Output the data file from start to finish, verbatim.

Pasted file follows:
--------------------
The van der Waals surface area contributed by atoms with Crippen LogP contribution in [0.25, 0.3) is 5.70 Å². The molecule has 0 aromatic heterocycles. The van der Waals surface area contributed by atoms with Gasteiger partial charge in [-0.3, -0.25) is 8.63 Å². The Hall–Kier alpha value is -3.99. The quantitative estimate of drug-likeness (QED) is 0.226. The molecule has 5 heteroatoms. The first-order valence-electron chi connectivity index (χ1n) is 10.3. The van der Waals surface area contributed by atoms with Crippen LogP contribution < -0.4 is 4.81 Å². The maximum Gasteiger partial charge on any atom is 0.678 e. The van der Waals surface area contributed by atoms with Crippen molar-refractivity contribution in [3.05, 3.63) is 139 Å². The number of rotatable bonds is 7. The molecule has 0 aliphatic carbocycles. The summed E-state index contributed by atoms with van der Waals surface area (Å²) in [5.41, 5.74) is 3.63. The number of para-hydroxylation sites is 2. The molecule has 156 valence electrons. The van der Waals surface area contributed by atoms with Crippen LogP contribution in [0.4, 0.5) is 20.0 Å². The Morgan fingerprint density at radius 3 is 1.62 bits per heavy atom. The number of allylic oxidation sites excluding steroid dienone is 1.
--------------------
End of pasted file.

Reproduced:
The van der Waals surface area contributed by atoms with Crippen LogP contribution in [0.25, 0.3) is 5.70 Å². The molecule has 0 aromatic heterocycles. The van der Waals surface area contributed by atoms with Gasteiger partial charge in [-0.3, -0.25) is 8.63 Å². The Hall–Kier alpha value is -3.99. The quantitative estimate of drug-likeness (QED) is 0.226. The molecule has 5 heteroatoms. The first-order valence-electron chi connectivity index (χ1n) is 10.3. The van der Waals surface area contributed by atoms with Crippen LogP contribution < -0.4 is 4.81 Å². The maximum Gasteiger partial charge on any atom is 0.678 e. The van der Waals surface area contributed by atoms with Crippen molar-refractivity contribution in [3.05, 3.63) is 139 Å². The number of rotatable bonds is 7. The molecule has 0 aliphatic carbocycles. The summed E-state index contributed by atoms with van der Waals surface area (Å²) in [5.41, 5.74) is 3.63. The number of para-hydroxylation sites is 2. The molecule has 156 valence electrons. The van der Waals surface area contributed by atoms with Crippen LogP contribution in [0.4, 0.5) is 20.0 Å². The Morgan fingerprint density at radius 3 is 1.62 bits per heavy atom. The number of allylic oxidation sites excluding steroid dienone is 1.